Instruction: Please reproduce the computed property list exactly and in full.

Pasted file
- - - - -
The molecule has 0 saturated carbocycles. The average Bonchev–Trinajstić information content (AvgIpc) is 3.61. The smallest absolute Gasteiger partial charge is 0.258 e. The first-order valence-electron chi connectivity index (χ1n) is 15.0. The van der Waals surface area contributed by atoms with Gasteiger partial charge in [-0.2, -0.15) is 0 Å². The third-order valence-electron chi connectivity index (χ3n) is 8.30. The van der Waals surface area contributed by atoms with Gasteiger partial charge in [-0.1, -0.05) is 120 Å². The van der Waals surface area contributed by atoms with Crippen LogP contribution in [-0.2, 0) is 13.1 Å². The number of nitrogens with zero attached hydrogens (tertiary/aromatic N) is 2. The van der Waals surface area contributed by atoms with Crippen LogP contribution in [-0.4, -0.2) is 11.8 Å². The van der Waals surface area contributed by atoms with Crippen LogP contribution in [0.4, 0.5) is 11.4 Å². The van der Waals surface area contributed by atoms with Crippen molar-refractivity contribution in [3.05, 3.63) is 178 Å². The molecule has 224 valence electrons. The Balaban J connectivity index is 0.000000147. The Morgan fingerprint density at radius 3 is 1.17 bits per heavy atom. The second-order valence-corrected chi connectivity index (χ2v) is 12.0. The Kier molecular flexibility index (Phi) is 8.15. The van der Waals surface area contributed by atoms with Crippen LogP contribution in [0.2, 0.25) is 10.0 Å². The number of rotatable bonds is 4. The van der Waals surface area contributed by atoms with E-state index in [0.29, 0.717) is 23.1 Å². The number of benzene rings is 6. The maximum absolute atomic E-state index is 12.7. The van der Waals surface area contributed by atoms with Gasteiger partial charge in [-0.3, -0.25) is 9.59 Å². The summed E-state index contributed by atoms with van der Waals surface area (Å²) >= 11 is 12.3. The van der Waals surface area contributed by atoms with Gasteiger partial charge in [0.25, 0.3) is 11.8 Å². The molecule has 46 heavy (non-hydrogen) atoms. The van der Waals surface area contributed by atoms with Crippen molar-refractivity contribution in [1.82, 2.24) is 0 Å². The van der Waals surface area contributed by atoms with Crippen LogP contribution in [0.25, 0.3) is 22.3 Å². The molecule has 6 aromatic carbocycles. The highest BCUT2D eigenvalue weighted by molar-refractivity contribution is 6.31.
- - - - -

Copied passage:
The molecule has 0 saturated carbocycles. The average Bonchev–Trinajstić information content (AvgIpc) is 3.61. The smallest absolute Gasteiger partial charge is 0.258 e. The first-order valence-electron chi connectivity index (χ1n) is 15.0. The van der Waals surface area contributed by atoms with Gasteiger partial charge in [-0.2, -0.15) is 0 Å². The third-order valence-electron chi connectivity index (χ3n) is 8.30. The van der Waals surface area contributed by atoms with Gasteiger partial charge in [-0.1, -0.05) is 120 Å². The van der Waals surface area contributed by atoms with Crippen LogP contribution in [-0.2, 0) is 13.1 Å². The number of nitrogens with zero attached hydrogens (tertiary/aromatic N) is 2. The van der Waals surface area contributed by atoms with Crippen LogP contribution in [-0.4, -0.2) is 11.8 Å². The van der Waals surface area contributed by atoms with Crippen LogP contribution in [0.4, 0.5) is 11.4 Å². The van der Waals surface area contributed by atoms with Crippen molar-refractivity contribution in [3.05, 3.63) is 178 Å². The molecule has 224 valence electrons. The Balaban J connectivity index is 0.000000147. The Morgan fingerprint density at radius 3 is 1.17 bits per heavy atom. The second-order valence-corrected chi connectivity index (χ2v) is 12.0. The Kier molecular flexibility index (Phi) is 8.15. The van der Waals surface area contributed by atoms with Crippen LogP contribution in [0.2, 0.25) is 10.0 Å². The number of rotatable bonds is 4. The van der Waals surface area contributed by atoms with E-state index in [0.29, 0.717) is 23.1 Å². The number of benzene rings is 6. The maximum absolute atomic E-state index is 12.7. The van der Waals surface area contributed by atoms with Gasteiger partial charge in [-0.3, -0.25) is 9.59 Å². The summed E-state index contributed by atoms with van der Waals surface area (Å²) >= 11 is 12.3. The van der Waals surface area contributed by atoms with Gasteiger partial charge in [0.25, 0.3) is 11.8 Å². The molecule has 46 heavy (non-hydrogen) atoms. The van der Waals surface area contributed by atoms with Crippen molar-refractivity contribution in [1.82, 2.24) is 0 Å². The van der Waals surface area contributed by atoms with Crippen LogP contribution in [0.25, 0.3) is 22.3 Å². The molecule has 6 aromatic carbocycles. The highest BCUT2D eigenvalue weighted by molar-refractivity contribution is 6.31.